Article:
Pa. PUC Withdraws Proposal Requiring EDCs To Develop Program To Allow CAP Customers To Shop
Says Evidence Shows Both CAP & Other Customers Suffered Harm Under CAP Shopping Programs
April 20, 2023 Email This Story Copyright 2010-21 EnergyChoiceMatters.com
Reporting by Paul Ring • email@example.com
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The Pennsylvania PUC today withdrew a proposed policy statement concerning the eligibility of Customer Assistance Program (CAP) customers to shop for a competitive electric supplier
As previously reported, the PUC had in 2019 issued a proposed CAP policy statement that would have required EDCs to develop CAP shopping programs in their next default service proceedings
While the PUC's proposed policy statement on CAP shopping programs would have imposed price limits on CAP shopping (which were already in place at several EDCs), it was also notable because it would have required the development of CAP shopping programs at several EDCs where CAP customers were prohibited from shopping at all.
Due to EDC-specific developments since the issuance of the proposed CAP shopping policy statement, effective June 1, 2023, no CAP customers at any of the seven large EDCs in Pennsylvania will be eligible to shop for a retail supplier. Customers who are otherwise eligible for CAP may elect to forego CAP benefits and instead shop for a retail supplier, but a customer may not receive CAP benefits if being served by a retail supplier
The PUC cited previously reported data from several recent default service plan (DSP) proceedings in withdrawing its proposed CAP shopping policy statement
The PUC said, "Evidence presented in the PPL DSP VI proceeding demonstrated that, despite its built-in protections, the CAP SOP [standard offer program] program resulted in both CAP participants and other residential customers suffering harm."
"Evidence presented by PPL demonstrated that as of January 2020, 7,975 of PPL’s CAP participants were shopping with an EGS outside of CAP SOP because they entered CAP with a pre-existing contract, and that 62% of these customers were paying rates more than the PTC," the PUC said
"Further, PPL presented evidence that CAP participants paying more than the PTC were likely to shorten the duration of their CAP credits, resulting in residential customers paying higher subsidies into PPL CAP due to rates above the PTC. Specifically, PPL presented evidence that CAP participants’ shopping resulted in additional costs to other residential customers of $4.3 million and $2.9 million in 2018 and 2019, respectively," the PUC said
"Evidence presented in the FirstEnergy DSP VI proceeding demonstrated that since June 2019, when FirstEnergy’s CAP shopping rules [which included certain price caps] were implemented, CAP shopping customers across the four FirstEnergy Companies paid $4,022,308.41 more than the applicable PTC," the PUC said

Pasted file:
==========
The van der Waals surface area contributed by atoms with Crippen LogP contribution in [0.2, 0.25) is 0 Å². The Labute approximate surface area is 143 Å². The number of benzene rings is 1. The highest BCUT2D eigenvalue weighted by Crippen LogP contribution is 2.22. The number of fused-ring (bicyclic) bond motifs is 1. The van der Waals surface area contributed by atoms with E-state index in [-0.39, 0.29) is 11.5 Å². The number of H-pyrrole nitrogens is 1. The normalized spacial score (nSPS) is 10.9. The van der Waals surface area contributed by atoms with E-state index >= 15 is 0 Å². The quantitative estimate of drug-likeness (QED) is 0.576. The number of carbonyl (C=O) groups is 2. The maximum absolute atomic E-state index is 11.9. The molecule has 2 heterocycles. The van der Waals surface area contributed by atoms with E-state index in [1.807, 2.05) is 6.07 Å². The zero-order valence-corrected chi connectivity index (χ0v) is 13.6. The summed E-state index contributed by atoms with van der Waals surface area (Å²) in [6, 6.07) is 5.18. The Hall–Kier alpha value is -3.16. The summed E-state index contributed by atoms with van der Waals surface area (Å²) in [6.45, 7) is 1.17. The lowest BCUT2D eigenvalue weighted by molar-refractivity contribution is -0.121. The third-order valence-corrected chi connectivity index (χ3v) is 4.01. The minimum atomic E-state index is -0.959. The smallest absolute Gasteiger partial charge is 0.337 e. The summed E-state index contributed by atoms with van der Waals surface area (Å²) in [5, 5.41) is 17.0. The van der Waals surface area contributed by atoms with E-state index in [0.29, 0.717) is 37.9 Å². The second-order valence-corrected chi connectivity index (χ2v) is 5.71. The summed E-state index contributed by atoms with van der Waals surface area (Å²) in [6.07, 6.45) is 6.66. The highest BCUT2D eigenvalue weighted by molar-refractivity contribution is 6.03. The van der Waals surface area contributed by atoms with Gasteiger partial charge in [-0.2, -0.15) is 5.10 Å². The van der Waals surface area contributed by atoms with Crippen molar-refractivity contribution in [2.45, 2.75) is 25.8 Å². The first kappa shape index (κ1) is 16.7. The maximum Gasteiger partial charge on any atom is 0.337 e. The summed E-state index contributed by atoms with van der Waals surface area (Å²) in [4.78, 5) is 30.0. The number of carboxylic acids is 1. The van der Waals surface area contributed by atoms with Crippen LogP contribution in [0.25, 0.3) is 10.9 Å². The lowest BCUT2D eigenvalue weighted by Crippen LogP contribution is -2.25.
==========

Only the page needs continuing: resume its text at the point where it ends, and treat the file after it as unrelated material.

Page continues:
"When broken down in per customer terms, CAP shopping customers paid on average between $520.62 (Penelec) and $1,316.46 (MetEd) more than the applicable default service price from July 2019 to December 2021. These high prices increased rates of payment troubled CAP participants, involuntary terminations, and uncollectible expenses recovered from all residential ratepayers," the PUC said
"In 2021, two years after FirstEnergy implemented its CAP shopping rules, the average write-off balance for CAP shopping accounts was $1,876.11, compared to $1,038.69 for CAP default service accounts. In that same year, 9.4% of CAP shopping customers were payment troubled, while just 1.8% of CAP default service customers were payment troubled; and 29.5% of CAP shopping customers were involuntarily terminated, compared to 8.8% for CAP default service customers," the PUC said
"The data presented in the PPL DSP V and FirstEnergy DSP VI proceedings demonstrate that in those two EDC service territories, even with restrictions, CAP shopping harmed both CAP participants and other residential ratepayers due to CAP participants paying more for generation than the PTC," the PUC said
The PUC also cited what it termed low retail supplier participation in the prior CAP shopping programs.
The PUC said, "PPL presented testimony in its DSP V proceeding that EGS participation was minimal and the EGSs that did participate only did so for a short time. From June 2017 through November 2017, two EGSs participated in the CAP SOP; from December 2017 through May 2018, one EGS participated in the CAP SOP; from June 1, 2018 through February 29, 2020, no EGSs participated in the CAP SOP; and beginning March 1, 2020, one EGS began participating in the CAP SOP. PPL DSP V Order at 125-126. The results of PPL’s CAP SOP demonstrates that EGSs are reluctant to participate in CAP shopping programs that limit the rates they charge to at or below the PTC. As such, an EDC’s programming costs to administer a CAP shopping program, which are ultimately borne by other residential ratepayers, may be inefficiently spent on a program that, due to the need to protect CAP participants and ratepayers from harm, lacks design elements that would incentivize EGS participation."
The PUC also cited a lack of alternatives to the elimination of CAP shopping
The PUC said that, in PPL's DSP V proceeding, "the Commission found that no other parties presented reasonable alternatives to PPL’s proposal to eliminate the CAP SOP and return all CAP participants to default service at the PTC rate."
Despite the withdrawal of the proposed policy statement, the PUC said that, "EDCs and other parties are still free to propose CAP shopping in the EDCs’ respective DSP proceedings."
"Such proposals will be subject to review on a case-by-case basis by interested stakeholders and the Commission," the PUC said